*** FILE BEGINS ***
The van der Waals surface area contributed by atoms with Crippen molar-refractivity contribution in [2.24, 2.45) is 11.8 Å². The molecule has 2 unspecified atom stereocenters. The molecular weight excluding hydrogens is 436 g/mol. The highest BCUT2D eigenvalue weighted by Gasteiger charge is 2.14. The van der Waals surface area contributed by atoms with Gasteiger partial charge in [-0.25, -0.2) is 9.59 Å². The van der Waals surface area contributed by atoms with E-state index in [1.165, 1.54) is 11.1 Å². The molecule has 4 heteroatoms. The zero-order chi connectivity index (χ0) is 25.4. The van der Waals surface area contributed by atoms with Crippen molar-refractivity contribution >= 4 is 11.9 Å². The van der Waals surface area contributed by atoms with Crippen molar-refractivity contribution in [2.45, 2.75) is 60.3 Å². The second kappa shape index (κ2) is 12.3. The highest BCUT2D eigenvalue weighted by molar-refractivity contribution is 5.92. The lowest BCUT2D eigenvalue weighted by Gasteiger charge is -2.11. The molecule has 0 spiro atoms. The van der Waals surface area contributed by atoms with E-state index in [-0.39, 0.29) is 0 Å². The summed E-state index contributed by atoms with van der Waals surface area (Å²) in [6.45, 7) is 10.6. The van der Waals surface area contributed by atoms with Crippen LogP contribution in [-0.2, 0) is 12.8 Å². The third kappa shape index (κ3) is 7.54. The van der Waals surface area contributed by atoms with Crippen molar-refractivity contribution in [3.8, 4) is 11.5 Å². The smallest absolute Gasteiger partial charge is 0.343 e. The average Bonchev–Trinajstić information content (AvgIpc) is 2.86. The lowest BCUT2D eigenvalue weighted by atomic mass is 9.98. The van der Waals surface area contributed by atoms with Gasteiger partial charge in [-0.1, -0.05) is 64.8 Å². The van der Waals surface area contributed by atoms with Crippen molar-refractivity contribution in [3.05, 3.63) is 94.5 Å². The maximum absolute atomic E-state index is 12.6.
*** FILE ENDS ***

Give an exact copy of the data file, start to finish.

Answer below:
The van der Waals surface area contributed by atoms with Crippen molar-refractivity contribution in [2.24, 2.45) is 11.8 Å². The molecule has 2 unspecified atom stereocenters. The molecular weight excluding hydrogens is 436 g/mol. The highest BCUT2D eigenvalue weighted by Gasteiger charge is 2.14. The van der Waals surface area contributed by atoms with Gasteiger partial charge in [-0.25, -0.2) is 9.59 Å². The van der Waals surface area contributed by atoms with E-state index in [1.165, 1.54) is 11.1 Å². The molecule has 4 heteroatoms. The zero-order chi connectivity index (χ0) is 25.4. The van der Waals surface area contributed by atoms with Crippen molar-refractivity contribution >= 4 is 11.9 Å². The van der Waals surface area contributed by atoms with Crippen molar-refractivity contribution in [2.45, 2.75) is 60.3 Å². The second kappa shape index (κ2) is 12.3. The highest BCUT2D eigenvalue weighted by molar-refractivity contribution is 5.92. The lowest BCUT2D eigenvalue weighted by Gasteiger charge is -2.11. The molecule has 0 spiro atoms. The van der Waals surface area contributed by atoms with E-state index in [-0.39, 0.29) is 0 Å². The summed E-state index contributed by atoms with van der Waals surface area (Å²) in [6.45, 7) is 10.6. The van der Waals surface area contributed by atoms with Crippen LogP contribution in [-0.2, 0) is 12.8 Å². The third kappa shape index (κ3) is 7.54. The van der Waals surface area contributed by atoms with Crippen molar-refractivity contribution in [3.8, 4) is 11.5 Å². The smallest absolute Gasteiger partial charge is 0.343 e. The average Bonchev–Trinajstić information content (AvgIpc) is 2.86. The lowest BCUT2D eigenvalue weighted by atomic mass is 9.98. The van der Waals surface area contributed by atoms with Gasteiger partial charge in [-0.1, -0.05) is 64.8 Å². The van der Waals surface area contributed by atoms with Crippen molar-refractivity contribution in [3.05, 3.63) is 94.5 Å². The maximum absolute atomic E-state index is 12.6.